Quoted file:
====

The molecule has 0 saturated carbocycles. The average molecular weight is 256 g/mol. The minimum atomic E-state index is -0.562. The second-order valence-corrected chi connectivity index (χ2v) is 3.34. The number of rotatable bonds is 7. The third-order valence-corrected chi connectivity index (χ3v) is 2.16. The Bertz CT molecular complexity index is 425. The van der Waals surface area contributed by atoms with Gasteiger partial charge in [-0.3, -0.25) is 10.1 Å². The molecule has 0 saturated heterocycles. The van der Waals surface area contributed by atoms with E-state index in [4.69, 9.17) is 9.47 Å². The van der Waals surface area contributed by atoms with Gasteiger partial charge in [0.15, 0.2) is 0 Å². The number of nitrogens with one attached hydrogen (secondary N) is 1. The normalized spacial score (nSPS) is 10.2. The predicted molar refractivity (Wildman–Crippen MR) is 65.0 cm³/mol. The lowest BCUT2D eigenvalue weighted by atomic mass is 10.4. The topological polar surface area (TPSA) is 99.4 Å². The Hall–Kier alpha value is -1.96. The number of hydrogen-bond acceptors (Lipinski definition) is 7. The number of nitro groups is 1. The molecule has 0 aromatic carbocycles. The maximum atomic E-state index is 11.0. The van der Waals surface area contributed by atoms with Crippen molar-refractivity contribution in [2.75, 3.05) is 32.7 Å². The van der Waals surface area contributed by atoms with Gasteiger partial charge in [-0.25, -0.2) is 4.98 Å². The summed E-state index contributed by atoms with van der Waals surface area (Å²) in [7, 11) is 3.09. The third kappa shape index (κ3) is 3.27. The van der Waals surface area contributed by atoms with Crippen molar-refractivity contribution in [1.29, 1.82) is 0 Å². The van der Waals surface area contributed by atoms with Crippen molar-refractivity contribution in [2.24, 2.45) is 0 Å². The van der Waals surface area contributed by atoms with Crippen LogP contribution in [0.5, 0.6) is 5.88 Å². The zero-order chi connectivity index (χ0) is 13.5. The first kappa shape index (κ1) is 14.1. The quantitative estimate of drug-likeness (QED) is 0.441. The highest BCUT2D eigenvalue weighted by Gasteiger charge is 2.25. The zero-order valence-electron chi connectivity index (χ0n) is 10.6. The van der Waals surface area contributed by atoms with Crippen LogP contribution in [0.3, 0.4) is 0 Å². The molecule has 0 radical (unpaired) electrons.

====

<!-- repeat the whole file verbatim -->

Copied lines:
The molecule has 0 saturated carbocycles. The average molecular weight is 256 g/mol. The minimum atomic E-state index is -0.562. The second-order valence-corrected chi connectivity index (χ2v) is 3.34. The number of rotatable bonds is 7. The third-order valence-corrected chi connectivity index (χ3v) is 2.16. The Bertz CT molecular complexity index is 425. The van der Waals surface area contributed by atoms with Gasteiger partial charge in [-0.3, -0.25) is 10.1 Å². The molecule has 0 saturated heterocycles. The van der Waals surface area contributed by atoms with E-state index in [4.69, 9.17) is 9.47 Å². The van der Waals surface area contributed by atoms with Gasteiger partial charge in [0.15, 0.2) is 0 Å². The number of nitrogens with one attached hydrogen (secondary N) is 1. The normalized spacial score (nSPS) is 10.2. The predicted molar refractivity (Wildman–Crippen MR) is 65.0 cm³/mol. The lowest BCUT2D eigenvalue weighted by atomic mass is 10.4. The topological polar surface area (TPSA) is 99.4 Å². The Hall–Kier alpha value is -1.96. The number of hydrogen-bond acceptors (Lipinski definition) is 7. The number of nitro groups is 1. The molecule has 0 aromatic carbocycles. The maximum atomic E-state index is 11.0. The van der Waals surface area contributed by atoms with Crippen molar-refractivity contribution in [2.75, 3.05) is 32.7 Å². The van der Waals surface area contributed by atoms with Gasteiger partial charge in [-0.25, -0.2) is 4.98 Å². The summed E-state index contributed by atoms with van der Waals surface area (Å²) in [7, 11) is 3.09. The third kappa shape index (κ3) is 3.27. The van der Waals surface area contributed by atoms with Crippen molar-refractivity contribution in [1.29, 1.82) is 0 Å². The van der Waals surface area contributed by atoms with Crippen molar-refractivity contribution in [2.24, 2.45) is 0 Å². The van der Waals surface area contributed by atoms with Crippen LogP contribution in [0.5, 0.6) is 5.88 Å². The zero-order chi connectivity index (χ0) is 13.5. The first kappa shape index (κ1) is 14.1. The quantitative estimate of drug-likeness (QED) is 0.441. The highest BCUT2D eigenvalue weighted by Gasteiger charge is 2.25. The zero-order valence-electron chi connectivity index (χ0n) is 10.6. The van der Waals surface area contributed by atoms with Crippen LogP contribution in [0.3, 0.4) is 0 Å². The molecule has 0 radical (unpaired) electrons.